If the council moves under occupiers to other, smaller HA homes fair dos, but to turf people out would be not cricket. Plus as I said in a previous post, the way the housing market is going, I honestly don't see how any of my DCs will be able to afford to leave home. I actually fear for them.

smokinaces · 30/05/2011 10:23

THAT is what we should be getting our collective pants in a twist about. Not at people who manage to get housed by the council and after going through hell to get there, not wanting to go through it again.

Spot on. The housing/wage/private rental in the last 10-15years has gone mental.

thehumancatapult - Agree that you should have priority too. I dont quite understand why you dont?

Of course not everyone has a sense of entitlement, or has 6 kids by 6 fathers on benefits, or no job etc etc. I know that. I am a council tenant and have never been in that position. I was generalising about this area and current need and demand. From speaking to other people on here, every town/city is very different with their council housing stock/allocations/waiting lists.

It depends where you are going to draw that line I guess. A single person in a 3 bed house, ok. 1 adult 2 same sex children in a 3 bed house? Slightly harder. Do you say you will move everyone underoccupied by 2 rooms or just 1 room?

Round here there are a fair few 3 bed houses that come on the allocations - about 5 a fortnight if not more. 2 beds are very few and far between - lucky if there is 2 a month.

TheHumanCatapult · 30/05/2011 10:35


They are fully aware but since I ahve a roof over my head .i am not a priorty mind they also have a shortage of 4 beds to let alone anything adapted

and they will not carry out adaptions on private properties either not without a very long fights and has been classed as suitable becuase i can get in to the bathroom ( not in convential way though ) .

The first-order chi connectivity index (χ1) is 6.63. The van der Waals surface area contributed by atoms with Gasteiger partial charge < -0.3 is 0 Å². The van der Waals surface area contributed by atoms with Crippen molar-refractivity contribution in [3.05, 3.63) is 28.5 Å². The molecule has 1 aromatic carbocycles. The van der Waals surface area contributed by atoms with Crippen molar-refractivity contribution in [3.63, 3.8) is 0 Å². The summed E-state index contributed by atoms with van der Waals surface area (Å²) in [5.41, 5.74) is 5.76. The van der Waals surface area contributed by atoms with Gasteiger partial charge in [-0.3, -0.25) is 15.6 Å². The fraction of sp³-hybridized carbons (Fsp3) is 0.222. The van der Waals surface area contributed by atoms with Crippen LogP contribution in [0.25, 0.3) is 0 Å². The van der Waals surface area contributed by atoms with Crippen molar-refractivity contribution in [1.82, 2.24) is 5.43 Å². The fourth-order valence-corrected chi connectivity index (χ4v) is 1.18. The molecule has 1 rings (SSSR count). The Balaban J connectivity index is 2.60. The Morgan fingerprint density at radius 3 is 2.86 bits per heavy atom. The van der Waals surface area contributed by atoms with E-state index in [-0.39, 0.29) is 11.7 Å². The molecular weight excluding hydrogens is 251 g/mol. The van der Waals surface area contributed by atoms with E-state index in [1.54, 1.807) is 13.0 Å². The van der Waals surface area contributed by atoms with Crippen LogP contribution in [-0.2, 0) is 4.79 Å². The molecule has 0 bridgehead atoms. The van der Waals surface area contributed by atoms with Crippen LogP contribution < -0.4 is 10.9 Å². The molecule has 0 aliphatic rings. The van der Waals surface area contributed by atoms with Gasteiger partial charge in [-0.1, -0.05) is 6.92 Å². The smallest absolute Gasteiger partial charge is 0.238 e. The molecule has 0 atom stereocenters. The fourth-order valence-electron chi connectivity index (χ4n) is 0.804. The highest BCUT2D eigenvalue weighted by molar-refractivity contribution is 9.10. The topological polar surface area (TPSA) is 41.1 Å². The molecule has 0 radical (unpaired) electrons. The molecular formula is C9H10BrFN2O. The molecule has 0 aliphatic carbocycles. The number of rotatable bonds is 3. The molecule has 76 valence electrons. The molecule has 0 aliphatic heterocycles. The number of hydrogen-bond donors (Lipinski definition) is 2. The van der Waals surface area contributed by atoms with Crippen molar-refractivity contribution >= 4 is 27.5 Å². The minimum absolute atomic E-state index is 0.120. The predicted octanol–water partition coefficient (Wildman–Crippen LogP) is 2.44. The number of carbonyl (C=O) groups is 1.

Oh and im not saying kick them out regardless not that hard nosed .They need to be offered something that is suitable to .And yes do think the cost of renting has gone through the roof .Am hoping my landlord does not put my rent up any time soon

TheHumanCatapult · 30/05/2011 10:38

hmm i would say 1 adult 2 dc same sex if your already in a 3 bed no point in making you move

Lunabelly · 30/05/2011 10:49

TheHumanCatapult - Wasn't saying that you are saying kick them out :)

Please please please, if you haven't done so already, get a professional body in your corner - there seems to be a 'floating support' in every area. They really really do help.
Also, I do not know the nature of your disability, but I presume you have contacted any connected organisations?
It's truly amazing how HAs pull their socks up when they get certain organisations on their cases. Also, please please get your local councillor to come round and see how you have to live. It's also amazing what an angry and astonished council member can get done :o

TheHumanCatapult · 30/05/2011 10:52

im a paraplegic so nothing from the waist down .Have got sci in teh corner helping .

No i know it was just that people tend to think that people want council houses just becuas ethey have a large family and that sense o entitlement people seem to think everyone has .If i could get adaptions done I would much prefer staying here .councilor has been round rest of place is ok is 4 bed bungalow so perfect

lesley33 · 30/05/2011 10:52

Where my parents live almost all the housing stock is 3 bedrooms. There simply isn't enough 1 bedroom places for single people and couples to live in. And most of what there is is in small blocks with no lifts which isn't suitable for many elderly people. The ones on the ground floor already tend to have elderly people living in them.

So my parents and others like them, have a cut in housing benefit because they are under occupying with no real alternatives.

There has been a tremendous growth in single and couple households and in many areas the housing stock does not reflect this.

Lunabelly · 30/05/2011 11:01

TheHumanCatapult - when my nan had a car crash, I believe it was the social services came round and fitted raised toilet seats, support bars and the like, and also for my uncle, they fitted a walk-in bath.

I so wish I could wave a wand. Nobody in power seems to fecking think.

There was loads of adapted housing in my area, and more studio flats / one-beds than you could shake a stick at. If you all vote for me, I'll sort this insanity Angry

cannydoit · 30/05/2011 11:15